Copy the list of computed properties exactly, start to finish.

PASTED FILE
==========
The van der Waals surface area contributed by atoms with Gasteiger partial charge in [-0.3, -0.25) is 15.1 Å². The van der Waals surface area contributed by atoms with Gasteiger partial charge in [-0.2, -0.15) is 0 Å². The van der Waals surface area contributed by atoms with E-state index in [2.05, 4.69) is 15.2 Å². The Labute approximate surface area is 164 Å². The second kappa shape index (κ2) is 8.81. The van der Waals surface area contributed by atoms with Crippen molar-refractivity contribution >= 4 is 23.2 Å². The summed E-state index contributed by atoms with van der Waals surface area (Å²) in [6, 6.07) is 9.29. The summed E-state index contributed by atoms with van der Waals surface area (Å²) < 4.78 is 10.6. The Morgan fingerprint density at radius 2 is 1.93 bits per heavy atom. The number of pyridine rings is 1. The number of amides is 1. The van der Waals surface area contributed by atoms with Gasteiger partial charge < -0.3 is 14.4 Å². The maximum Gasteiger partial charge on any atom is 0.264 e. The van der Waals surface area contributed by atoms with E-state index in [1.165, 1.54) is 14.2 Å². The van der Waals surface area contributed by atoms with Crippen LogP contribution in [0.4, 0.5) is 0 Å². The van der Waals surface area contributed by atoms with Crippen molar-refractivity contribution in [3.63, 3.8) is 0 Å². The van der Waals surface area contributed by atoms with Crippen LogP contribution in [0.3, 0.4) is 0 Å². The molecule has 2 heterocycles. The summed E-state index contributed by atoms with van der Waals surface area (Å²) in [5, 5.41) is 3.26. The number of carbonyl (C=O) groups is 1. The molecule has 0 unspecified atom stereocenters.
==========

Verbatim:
The van der Waals surface area contributed by atoms with Gasteiger partial charge in [-0.3, -0.25) is 15.1 Å². The van der Waals surface area contributed by atoms with Gasteiger partial charge in [-0.2, -0.15) is 0 Å². The van der Waals surface area contributed by atoms with E-state index in [2.05, 4.69) is 15.2 Å². The Labute approximate surface area is 164 Å². The second kappa shape index (κ2) is 8.81. The van der Waals surface area contributed by atoms with Crippen molar-refractivity contribution >= 4 is 23.2 Å². The summed E-state index contributed by atoms with van der Waals surface area (Å²) in [6, 6.07) is 9.29. The summed E-state index contributed by atoms with van der Waals surface area (Å²) < 4.78 is 10.6. The Morgan fingerprint density at radius 2 is 1.93 bits per heavy atom. The number of pyridine rings is 1. The number of amides is 1. The van der Waals surface area contributed by atoms with Gasteiger partial charge < -0.3 is 14.4 Å². The maximum Gasteiger partial charge on any atom is 0.264 e. The van der Waals surface area contributed by atoms with E-state index in [1.165, 1.54) is 14.2 Å². The van der Waals surface area contributed by atoms with Crippen LogP contribution in [0.4, 0.5) is 0 Å². The van der Waals surface area contributed by atoms with Crippen molar-refractivity contribution in [3.63, 3.8) is 0 Å². The van der Waals surface area contributed by atoms with Crippen LogP contribution in [0.3, 0.4) is 0 Å². The molecule has 2 heterocycles. The summed E-state index contributed by atoms with van der Waals surface area (Å²) in [5, 5.41) is 3.26. The number of carbonyl (C=O) groups is 1. The molecule has 0 unspecified atom stereocenters.